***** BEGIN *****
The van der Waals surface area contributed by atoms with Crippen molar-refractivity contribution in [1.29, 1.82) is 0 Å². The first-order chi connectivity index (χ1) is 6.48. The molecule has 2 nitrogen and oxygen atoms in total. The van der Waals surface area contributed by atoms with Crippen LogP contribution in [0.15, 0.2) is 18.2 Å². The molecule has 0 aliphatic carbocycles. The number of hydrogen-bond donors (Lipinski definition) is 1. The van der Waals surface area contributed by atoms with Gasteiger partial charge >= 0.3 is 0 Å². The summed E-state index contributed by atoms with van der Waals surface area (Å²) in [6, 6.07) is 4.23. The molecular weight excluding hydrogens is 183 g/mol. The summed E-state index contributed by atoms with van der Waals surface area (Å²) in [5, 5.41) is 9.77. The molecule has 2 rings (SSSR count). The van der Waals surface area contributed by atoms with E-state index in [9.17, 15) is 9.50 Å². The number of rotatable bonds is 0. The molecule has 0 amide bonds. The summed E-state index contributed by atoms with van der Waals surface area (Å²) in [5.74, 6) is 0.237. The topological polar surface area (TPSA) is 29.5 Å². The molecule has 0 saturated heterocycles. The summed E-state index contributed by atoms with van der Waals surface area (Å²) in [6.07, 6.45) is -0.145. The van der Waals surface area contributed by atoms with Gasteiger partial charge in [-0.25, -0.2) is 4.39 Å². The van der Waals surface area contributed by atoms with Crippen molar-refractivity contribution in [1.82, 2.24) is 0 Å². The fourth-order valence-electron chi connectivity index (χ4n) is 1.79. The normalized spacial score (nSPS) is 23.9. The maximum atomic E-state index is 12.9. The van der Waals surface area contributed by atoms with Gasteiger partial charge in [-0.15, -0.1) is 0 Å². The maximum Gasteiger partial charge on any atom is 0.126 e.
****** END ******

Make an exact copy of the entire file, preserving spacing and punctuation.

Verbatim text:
The van der Waals surface area contributed by atoms with Crippen molar-refractivity contribution in [1.29, 1.82) is 0 Å². The first-order chi connectivity index (χ1) is 6.48. The molecule has 2 nitrogen and oxygen atoms in total. The van der Waals surface area contributed by atoms with Crippen LogP contribution in [0.15, 0.2) is 18.2 Å². The molecule has 0 aliphatic carbocycles. The number of hydrogen-bond donors (Lipinski definition) is 1. The van der Waals surface area contributed by atoms with Gasteiger partial charge >= 0.3 is 0 Å². The summed E-state index contributed by atoms with van der Waals surface area (Å²) in [6, 6.07) is 4.23. The molecular weight excluding hydrogens is 183 g/mol. The summed E-state index contributed by atoms with van der Waals surface area (Å²) in [5, 5.41) is 9.77. The molecule has 2 rings (SSSR count). The van der Waals surface area contributed by atoms with E-state index in [9.17, 15) is 9.50 Å². The number of rotatable bonds is 0. The molecule has 0 amide bonds. The summed E-state index contributed by atoms with van der Waals surface area (Å²) in [5.74, 6) is 0.237. The topological polar surface area (TPSA) is 29.5 Å². The molecule has 0 saturated heterocycles. The summed E-state index contributed by atoms with van der Waals surface area (Å²) in [6.07, 6.45) is -0.145. The van der Waals surface area contributed by atoms with Gasteiger partial charge in [-0.25, -0.2) is 4.39 Å². The van der Waals surface area contributed by atoms with Crippen molar-refractivity contribution in [1.82, 2.24) is 0 Å². The fourth-order valence-electron chi connectivity index (χ4n) is 1.79. The normalized spacial score (nSPS) is 23.9. The maximum atomic E-state index is 12.9. The van der Waals surface area contributed by atoms with Gasteiger partial charge in [-0.15, -0.1) is 0 Å². The maximum Gasteiger partial charge on any atom is 0.126 e.